The Autism skills and knowledge list sets out the skills and knowledge adult social care workers need to deliver high quality care and support for autistic people.
Care workers can use it to see if they have the right skills and knowledge.
It will also be useful for people who are arranging or providing training to workers.
Please note, we're working with the National Autistic Society, Skills for Health and Opening Minds Training and Consultancy to develop a new autism core capabilities framework. The framework in scheduled for completion by the end of June 2019. If you'd like to review the draft framework or get involved in an interview, register your interest here.
Our Autism awareness learning resources lists training materials that have been developed by a range of organisations in the sector. The materials can help you to increase awareness and understanding of autism, so that your workforce better recognise and respond to the needs of autistic people.
Here are some other resources we've developed.
- How to do a great assessment for someone who has autism will be useful for social workers, community care assessors, speech and language therapists, occupational therapists and other health professionals, including those who are working to assess people for benefit claims. It will provide these workers with the knowledge to undertake assessments with autistic people.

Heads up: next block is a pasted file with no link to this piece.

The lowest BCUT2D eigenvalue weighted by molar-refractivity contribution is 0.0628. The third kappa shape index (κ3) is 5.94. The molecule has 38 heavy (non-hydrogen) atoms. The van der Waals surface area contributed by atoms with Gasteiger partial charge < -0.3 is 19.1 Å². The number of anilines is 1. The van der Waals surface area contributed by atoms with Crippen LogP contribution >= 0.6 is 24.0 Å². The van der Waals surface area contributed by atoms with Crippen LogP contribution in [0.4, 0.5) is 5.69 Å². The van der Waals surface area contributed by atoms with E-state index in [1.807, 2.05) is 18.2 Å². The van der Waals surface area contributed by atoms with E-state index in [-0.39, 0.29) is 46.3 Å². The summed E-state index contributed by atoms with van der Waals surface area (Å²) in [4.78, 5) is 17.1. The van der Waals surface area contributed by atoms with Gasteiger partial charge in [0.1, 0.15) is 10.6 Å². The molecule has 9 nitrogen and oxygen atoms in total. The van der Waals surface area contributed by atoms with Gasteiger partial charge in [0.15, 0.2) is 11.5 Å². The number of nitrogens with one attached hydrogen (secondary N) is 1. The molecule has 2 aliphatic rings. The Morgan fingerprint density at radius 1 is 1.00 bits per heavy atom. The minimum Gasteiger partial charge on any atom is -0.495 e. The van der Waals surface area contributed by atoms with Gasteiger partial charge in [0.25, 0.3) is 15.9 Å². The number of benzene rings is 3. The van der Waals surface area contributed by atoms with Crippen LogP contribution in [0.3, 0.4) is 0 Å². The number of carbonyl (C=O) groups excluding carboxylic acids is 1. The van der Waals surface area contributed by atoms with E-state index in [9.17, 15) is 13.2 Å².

- How to be a great autistic individual employer is for autistic individual employers who are employing a personal assistant(s) for themselves or on behalf of an autistic person.
- How to be a great personal assistant for someone with autism is for personal assistants who are providing care and support for an autistic person.
Everyone has the right to have meaningful personal relationships, including people with learning disabilities and/ or autistic people.
It’s vital that adult social care workers have the right values, skills and knowledge to support people with personal relationships – and training is a vital part of this.
This guidance helps employers to think about how they can develop their staff through training. It explains what workers need to know and understand about personal relationships, and how you can create a workforce development programme.
This research report (published in December 2018) explores the adult social care workforce supporting people with learning disabilities and/or autistic people, using data from the National Minimum Data Set for Social Care.
Here are some of the key findings.
- There were an estimated 665,000 jobs in the learning disabilities and/or autism workforce.
- 57,600 workers were in the local authority sector and 575,000 were in the independent sector.
Download the full report here.